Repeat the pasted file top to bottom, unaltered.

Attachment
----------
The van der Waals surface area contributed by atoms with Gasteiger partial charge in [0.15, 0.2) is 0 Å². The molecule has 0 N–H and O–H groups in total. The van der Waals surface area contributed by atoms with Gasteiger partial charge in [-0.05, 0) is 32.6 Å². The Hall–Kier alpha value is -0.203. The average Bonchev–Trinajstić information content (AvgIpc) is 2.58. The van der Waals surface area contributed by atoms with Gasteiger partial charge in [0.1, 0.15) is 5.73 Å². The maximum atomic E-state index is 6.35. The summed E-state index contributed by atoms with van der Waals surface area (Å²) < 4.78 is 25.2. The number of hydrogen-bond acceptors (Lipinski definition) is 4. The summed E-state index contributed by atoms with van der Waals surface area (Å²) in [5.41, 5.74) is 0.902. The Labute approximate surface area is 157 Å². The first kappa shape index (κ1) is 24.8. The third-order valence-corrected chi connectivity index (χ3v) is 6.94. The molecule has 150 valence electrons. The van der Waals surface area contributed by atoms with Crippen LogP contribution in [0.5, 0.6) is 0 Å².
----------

The van der Waals surface area contributed by atoms with Gasteiger partial charge in [0.15, 0.2) is 0 Å². The molecule has 0 N–H and O–H groups in total. The van der Waals surface area contributed by atoms with Gasteiger partial charge in [-0.05, 0) is 32.6 Å². The Hall–Kier alpha value is -0.203. The average Bonchev–Trinajstić information content (AvgIpc) is 2.58. The van der Waals surface area contributed by atoms with Gasteiger partial charge in [0.1, 0.15) is 5.73 Å². The maximum atomic E-state index is 6.35. The summed E-state index contributed by atoms with van der Waals surface area (Å²) < 4.78 is 25.2. The number of hydrogen-bond acceptors (Lipinski definition) is 4. The summed E-state index contributed by atoms with van der Waals surface area (Å²) in [5.41, 5.74) is 0.902. The Labute approximate surface area is 157 Å². The first kappa shape index (κ1) is 24.8. The third-order valence-corrected chi connectivity index (χ3v) is 6.94. The molecule has 150 valence electrons. The van der Waals surface area contributed by atoms with Crippen LogP contribution in [0.5, 0.6) is 0 Å².